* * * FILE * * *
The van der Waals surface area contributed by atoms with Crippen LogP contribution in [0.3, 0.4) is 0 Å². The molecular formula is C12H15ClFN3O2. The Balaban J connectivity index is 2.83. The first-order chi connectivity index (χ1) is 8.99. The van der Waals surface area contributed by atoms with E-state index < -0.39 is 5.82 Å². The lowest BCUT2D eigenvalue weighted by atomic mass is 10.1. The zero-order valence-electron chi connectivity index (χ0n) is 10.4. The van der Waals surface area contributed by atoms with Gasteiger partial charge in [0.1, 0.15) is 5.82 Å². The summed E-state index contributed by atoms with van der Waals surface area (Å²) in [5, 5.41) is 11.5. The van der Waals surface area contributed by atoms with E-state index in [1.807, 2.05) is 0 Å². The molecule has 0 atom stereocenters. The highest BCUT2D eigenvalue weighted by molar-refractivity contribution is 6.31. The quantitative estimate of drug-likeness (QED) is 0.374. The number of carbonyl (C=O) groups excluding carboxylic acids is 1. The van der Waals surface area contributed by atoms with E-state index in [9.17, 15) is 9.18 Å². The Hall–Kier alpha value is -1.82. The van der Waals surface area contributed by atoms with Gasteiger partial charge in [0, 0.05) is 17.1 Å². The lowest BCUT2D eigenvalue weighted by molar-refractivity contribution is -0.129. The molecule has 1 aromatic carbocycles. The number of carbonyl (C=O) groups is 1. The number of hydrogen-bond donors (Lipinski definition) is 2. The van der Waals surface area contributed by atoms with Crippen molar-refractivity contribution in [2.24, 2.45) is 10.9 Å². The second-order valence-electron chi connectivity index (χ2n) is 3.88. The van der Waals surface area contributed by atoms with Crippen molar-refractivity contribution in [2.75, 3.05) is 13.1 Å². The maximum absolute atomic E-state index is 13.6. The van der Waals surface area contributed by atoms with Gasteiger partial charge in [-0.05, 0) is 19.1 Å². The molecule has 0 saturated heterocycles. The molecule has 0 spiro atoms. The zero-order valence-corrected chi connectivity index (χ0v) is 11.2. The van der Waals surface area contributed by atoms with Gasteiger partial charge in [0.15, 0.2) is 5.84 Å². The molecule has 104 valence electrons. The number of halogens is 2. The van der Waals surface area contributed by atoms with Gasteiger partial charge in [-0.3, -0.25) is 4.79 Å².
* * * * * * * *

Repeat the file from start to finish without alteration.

The van der Waals surface area contributed by atoms with Crippen LogP contribution in [0.3, 0.4) is 0 Å². The molecular formula is C12H15ClFN3O2. The Balaban J connectivity index is 2.83. The first-order chi connectivity index (χ1) is 8.99. The van der Waals surface area contributed by atoms with E-state index < -0.39 is 5.82 Å². The lowest BCUT2D eigenvalue weighted by atomic mass is 10.1. The zero-order valence-electron chi connectivity index (χ0n) is 10.4. The van der Waals surface area contributed by atoms with Gasteiger partial charge in [0.1, 0.15) is 5.82 Å². The summed E-state index contributed by atoms with van der Waals surface area (Å²) in [5, 5.41) is 11.5. The van der Waals surface area contributed by atoms with E-state index in [1.807, 2.05) is 0 Å². The molecule has 0 atom stereocenters. The highest BCUT2D eigenvalue weighted by molar-refractivity contribution is 6.31. The quantitative estimate of drug-likeness (QED) is 0.374. The number of carbonyl (C=O) groups excluding carboxylic acids is 1. The van der Waals surface area contributed by atoms with E-state index in [9.17, 15) is 9.18 Å². The Hall–Kier alpha value is -1.82. The van der Waals surface area contributed by atoms with Gasteiger partial charge in [0, 0.05) is 17.1 Å². The lowest BCUT2D eigenvalue weighted by molar-refractivity contribution is -0.129. The molecule has 1 aromatic carbocycles. The number of carbonyl (C=O) groups is 1. The number of hydrogen-bond donors (Lipinski definition) is 2. The van der Waals surface area contributed by atoms with Crippen molar-refractivity contribution in [2.24, 2.45) is 10.9 Å². The second-order valence-electron chi connectivity index (χ2n) is 3.88. The van der Waals surface area contributed by atoms with Crippen molar-refractivity contribution in [2.75, 3.05) is 13.1 Å². The maximum absolute atomic E-state index is 13.6. The van der Waals surface area contributed by atoms with Gasteiger partial charge in [-0.05, 0) is 19.1 Å². The molecule has 0 saturated heterocycles. The molecule has 0 spiro atoms. The zero-order valence-corrected chi connectivity index (χ0v) is 11.2. The van der Waals surface area contributed by atoms with Gasteiger partial charge in [0.15, 0.2) is 5.84 Å². The molecule has 104 valence electrons. The number of halogens is 2. The van der Waals surface area contributed by atoms with Gasteiger partial charge in [-0.3, -0.25) is 4.79 Å².